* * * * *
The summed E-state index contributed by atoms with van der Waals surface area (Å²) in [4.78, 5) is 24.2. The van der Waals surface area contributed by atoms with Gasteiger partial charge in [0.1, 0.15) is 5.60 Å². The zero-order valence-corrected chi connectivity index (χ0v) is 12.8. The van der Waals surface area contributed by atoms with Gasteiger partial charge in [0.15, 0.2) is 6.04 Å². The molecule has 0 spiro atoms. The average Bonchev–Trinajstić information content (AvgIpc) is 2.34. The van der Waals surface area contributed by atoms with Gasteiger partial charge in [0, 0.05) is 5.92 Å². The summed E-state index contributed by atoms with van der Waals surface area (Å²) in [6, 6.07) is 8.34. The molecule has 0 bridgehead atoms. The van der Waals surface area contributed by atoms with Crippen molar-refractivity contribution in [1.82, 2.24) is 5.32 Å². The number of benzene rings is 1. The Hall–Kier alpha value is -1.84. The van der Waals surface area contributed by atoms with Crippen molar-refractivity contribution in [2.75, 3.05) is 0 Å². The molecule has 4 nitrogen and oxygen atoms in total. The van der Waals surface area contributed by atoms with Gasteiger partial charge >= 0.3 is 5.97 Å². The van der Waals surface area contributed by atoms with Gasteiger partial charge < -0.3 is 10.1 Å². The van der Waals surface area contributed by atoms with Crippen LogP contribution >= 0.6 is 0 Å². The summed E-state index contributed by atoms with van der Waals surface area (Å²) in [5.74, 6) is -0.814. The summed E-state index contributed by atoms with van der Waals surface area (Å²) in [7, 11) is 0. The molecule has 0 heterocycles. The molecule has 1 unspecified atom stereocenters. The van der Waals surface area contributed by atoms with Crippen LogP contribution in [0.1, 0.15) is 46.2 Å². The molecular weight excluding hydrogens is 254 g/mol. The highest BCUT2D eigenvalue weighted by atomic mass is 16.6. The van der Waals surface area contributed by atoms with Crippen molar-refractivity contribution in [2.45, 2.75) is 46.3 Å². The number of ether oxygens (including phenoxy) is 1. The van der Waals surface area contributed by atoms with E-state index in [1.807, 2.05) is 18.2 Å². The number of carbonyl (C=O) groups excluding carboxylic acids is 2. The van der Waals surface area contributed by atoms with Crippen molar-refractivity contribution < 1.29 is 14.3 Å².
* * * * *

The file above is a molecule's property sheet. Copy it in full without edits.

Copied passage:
The summed E-state index contributed by atoms with van der Waals surface area (Å²) in [4.78, 5) is 24.2. The van der Waals surface area contributed by atoms with Gasteiger partial charge in [0.1, 0.15) is 5.60 Å². The zero-order valence-corrected chi connectivity index (χ0v) is 12.8. The van der Waals surface area contributed by atoms with Gasteiger partial charge in [0.15, 0.2) is 6.04 Å². The molecule has 0 spiro atoms. The average Bonchev–Trinajstić information content (AvgIpc) is 2.34. The van der Waals surface area contributed by atoms with Gasteiger partial charge in [0, 0.05) is 5.92 Å². The summed E-state index contributed by atoms with van der Waals surface area (Å²) in [6, 6.07) is 8.34. The molecule has 0 bridgehead atoms. The van der Waals surface area contributed by atoms with Crippen molar-refractivity contribution in [1.82, 2.24) is 5.32 Å². The number of benzene rings is 1. The Hall–Kier alpha value is -1.84. The van der Waals surface area contributed by atoms with Crippen molar-refractivity contribution in [2.75, 3.05) is 0 Å². The molecule has 4 nitrogen and oxygen atoms in total. The van der Waals surface area contributed by atoms with Gasteiger partial charge >= 0.3 is 5.97 Å². The van der Waals surface area contributed by atoms with Gasteiger partial charge < -0.3 is 10.1 Å². The van der Waals surface area contributed by atoms with Crippen LogP contribution >= 0.6 is 0 Å². The summed E-state index contributed by atoms with van der Waals surface area (Å²) in [5.74, 6) is -0.814. The summed E-state index contributed by atoms with van der Waals surface area (Å²) in [7, 11) is 0. The molecule has 0 heterocycles. The molecule has 1 unspecified atom stereocenters. The van der Waals surface area contributed by atoms with Crippen LogP contribution in [0.1, 0.15) is 46.2 Å². The molecular weight excluding hydrogens is 254 g/mol. The highest BCUT2D eigenvalue weighted by atomic mass is 16.6. The van der Waals surface area contributed by atoms with Crippen molar-refractivity contribution in [2.45, 2.75) is 46.3 Å². The number of ether oxygens (including phenoxy) is 1. The van der Waals surface area contributed by atoms with E-state index in [1.807, 2.05) is 18.2 Å². The number of carbonyl (C=O) groups excluding carboxylic acids is 2. The van der Waals surface area contributed by atoms with Crippen molar-refractivity contribution < 1.29 is 14.3 Å².